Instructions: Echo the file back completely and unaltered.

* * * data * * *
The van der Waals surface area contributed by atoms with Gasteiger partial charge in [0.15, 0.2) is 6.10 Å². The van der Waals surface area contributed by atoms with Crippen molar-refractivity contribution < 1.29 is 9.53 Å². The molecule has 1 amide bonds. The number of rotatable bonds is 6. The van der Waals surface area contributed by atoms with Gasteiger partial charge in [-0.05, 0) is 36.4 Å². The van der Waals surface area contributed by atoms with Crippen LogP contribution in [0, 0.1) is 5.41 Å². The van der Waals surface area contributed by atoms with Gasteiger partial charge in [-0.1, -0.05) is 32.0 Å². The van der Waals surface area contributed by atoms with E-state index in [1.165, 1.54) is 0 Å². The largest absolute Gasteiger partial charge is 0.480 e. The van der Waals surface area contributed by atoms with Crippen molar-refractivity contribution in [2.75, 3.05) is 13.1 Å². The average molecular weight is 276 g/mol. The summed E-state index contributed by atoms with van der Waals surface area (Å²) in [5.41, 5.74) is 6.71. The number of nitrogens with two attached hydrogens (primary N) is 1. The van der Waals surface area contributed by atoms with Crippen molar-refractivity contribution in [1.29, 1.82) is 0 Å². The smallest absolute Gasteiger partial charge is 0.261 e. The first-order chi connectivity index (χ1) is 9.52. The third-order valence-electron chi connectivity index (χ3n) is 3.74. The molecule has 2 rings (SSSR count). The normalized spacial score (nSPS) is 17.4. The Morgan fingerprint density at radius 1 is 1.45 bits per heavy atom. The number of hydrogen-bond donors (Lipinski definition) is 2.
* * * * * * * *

The van der Waals surface area contributed by atoms with Gasteiger partial charge in [0.15, 0.2) is 6.10 Å². The van der Waals surface area contributed by atoms with Crippen molar-refractivity contribution < 1.29 is 9.53 Å². The molecule has 1 amide bonds. The number of rotatable bonds is 6. The van der Waals surface area contributed by atoms with Gasteiger partial charge in [-0.05, 0) is 36.4 Å². The van der Waals surface area contributed by atoms with Crippen LogP contribution in [0, 0.1) is 5.41 Å². The van der Waals surface area contributed by atoms with Gasteiger partial charge in [-0.1, -0.05) is 32.0 Å². The van der Waals surface area contributed by atoms with E-state index in [1.165, 1.54) is 0 Å². The largest absolute Gasteiger partial charge is 0.480 e. The van der Waals surface area contributed by atoms with Crippen molar-refractivity contribution in [2.75, 3.05) is 13.1 Å². The average molecular weight is 276 g/mol. The summed E-state index contributed by atoms with van der Waals surface area (Å²) in [5.41, 5.74) is 6.71. The number of nitrogens with two attached hydrogens (primary N) is 1. The van der Waals surface area contributed by atoms with Crippen molar-refractivity contribution in [1.29, 1.82) is 0 Å². The smallest absolute Gasteiger partial charge is 0.261 e. The first-order chi connectivity index (χ1) is 9.52. The third-order valence-electron chi connectivity index (χ3n) is 3.74. The molecule has 2 rings (SSSR count). The normalized spacial score (nSPS) is 17.4. The Morgan fingerprint density at radius 1 is 1.45 bits per heavy atom. The number of hydrogen-bond donors (Lipinski definition) is 2.